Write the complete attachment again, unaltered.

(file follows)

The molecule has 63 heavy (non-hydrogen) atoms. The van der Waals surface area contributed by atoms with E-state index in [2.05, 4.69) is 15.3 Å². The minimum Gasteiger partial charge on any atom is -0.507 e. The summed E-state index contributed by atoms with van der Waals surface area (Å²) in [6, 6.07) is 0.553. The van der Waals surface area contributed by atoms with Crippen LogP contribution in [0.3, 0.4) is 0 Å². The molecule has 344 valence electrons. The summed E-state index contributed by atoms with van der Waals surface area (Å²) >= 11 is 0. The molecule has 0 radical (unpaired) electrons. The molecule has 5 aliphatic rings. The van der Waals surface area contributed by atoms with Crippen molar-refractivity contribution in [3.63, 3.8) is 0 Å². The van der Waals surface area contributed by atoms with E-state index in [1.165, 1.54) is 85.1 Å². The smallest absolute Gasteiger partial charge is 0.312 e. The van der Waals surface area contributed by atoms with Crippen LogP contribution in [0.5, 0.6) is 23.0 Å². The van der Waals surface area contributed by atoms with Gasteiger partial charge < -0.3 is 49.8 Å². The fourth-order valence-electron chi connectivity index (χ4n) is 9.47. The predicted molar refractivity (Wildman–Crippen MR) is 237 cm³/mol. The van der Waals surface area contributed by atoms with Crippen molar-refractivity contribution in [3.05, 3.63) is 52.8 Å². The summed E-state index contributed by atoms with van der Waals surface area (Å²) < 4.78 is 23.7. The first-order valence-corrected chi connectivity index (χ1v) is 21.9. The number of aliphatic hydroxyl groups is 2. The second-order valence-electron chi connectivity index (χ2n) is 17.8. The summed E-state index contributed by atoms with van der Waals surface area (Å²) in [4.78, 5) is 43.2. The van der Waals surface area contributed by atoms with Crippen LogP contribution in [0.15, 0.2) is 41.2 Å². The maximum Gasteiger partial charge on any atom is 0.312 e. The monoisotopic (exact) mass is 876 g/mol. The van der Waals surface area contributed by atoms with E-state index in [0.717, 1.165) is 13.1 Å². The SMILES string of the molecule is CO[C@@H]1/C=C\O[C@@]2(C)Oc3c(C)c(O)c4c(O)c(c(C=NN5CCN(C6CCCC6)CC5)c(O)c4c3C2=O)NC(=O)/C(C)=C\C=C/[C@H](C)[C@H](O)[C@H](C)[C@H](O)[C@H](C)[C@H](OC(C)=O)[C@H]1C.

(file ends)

The molecule has 63 heavy (non-hydrogen) atoms. The van der Waals surface area contributed by atoms with E-state index in [2.05, 4.69) is 15.3 Å². The minimum Gasteiger partial charge on any atom is -0.507 e. The summed E-state index contributed by atoms with van der Waals surface area (Å²) in [6, 6.07) is 0.553. The van der Waals surface area contributed by atoms with Crippen LogP contribution in [0.3, 0.4) is 0 Å². The molecule has 344 valence electrons. The summed E-state index contributed by atoms with van der Waals surface area (Å²) >= 11 is 0. The molecule has 0 radical (unpaired) electrons. The molecule has 5 aliphatic rings. The van der Waals surface area contributed by atoms with Crippen molar-refractivity contribution in [3.63, 3.8) is 0 Å². The van der Waals surface area contributed by atoms with E-state index in [1.165, 1.54) is 85.1 Å². The smallest absolute Gasteiger partial charge is 0.312 e. The van der Waals surface area contributed by atoms with Crippen LogP contribution in [0.5, 0.6) is 23.0 Å². The van der Waals surface area contributed by atoms with Gasteiger partial charge < -0.3 is 49.8 Å². The fourth-order valence-electron chi connectivity index (χ4n) is 9.47. The predicted molar refractivity (Wildman–Crippen MR) is 237 cm³/mol. The van der Waals surface area contributed by atoms with Crippen molar-refractivity contribution in [3.05, 3.63) is 52.8 Å². The summed E-state index contributed by atoms with van der Waals surface area (Å²) < 4.78 is 23.7. The first-order valence-corrected chi connectivity index (χ1v) is 21.9. The number of aliphatic hydroxyl groups is 2. The second-order valence-electron chi connectivity index (χ2n) is 17.8. The summed E-state index contributed by atoms with van der Waals surface area (Å²) in [4.78, 5) is 43.2. The van der Waals surface area contributed by atoms with Crippen LogP contribution in [0.15, 0.2) is 41.2 Å². The maximum Gasteiger partial charge on any atom is 0.312 e. The monoisotopic (exact) mass is 876 g/mol. The van der Waals surface area contributed by atoms with E-state index in [0.717, 1.165) is 13.1 Å². The SMILES string of the molecule is CO[C@@H]1/C=C\O[C@@]2(C)Oc3c(C)c(O)c4c(O)c(c(C=NN5CCN(C6CCCC6)CC5)c(O)c4c3C2=O)NC(=O)/C(C)=C\C=C/[C@H](C)[C@H](O)[C@H](C)[C@H](O)[C@H](C)[C@H](OC(C)=O)[C@H]1C.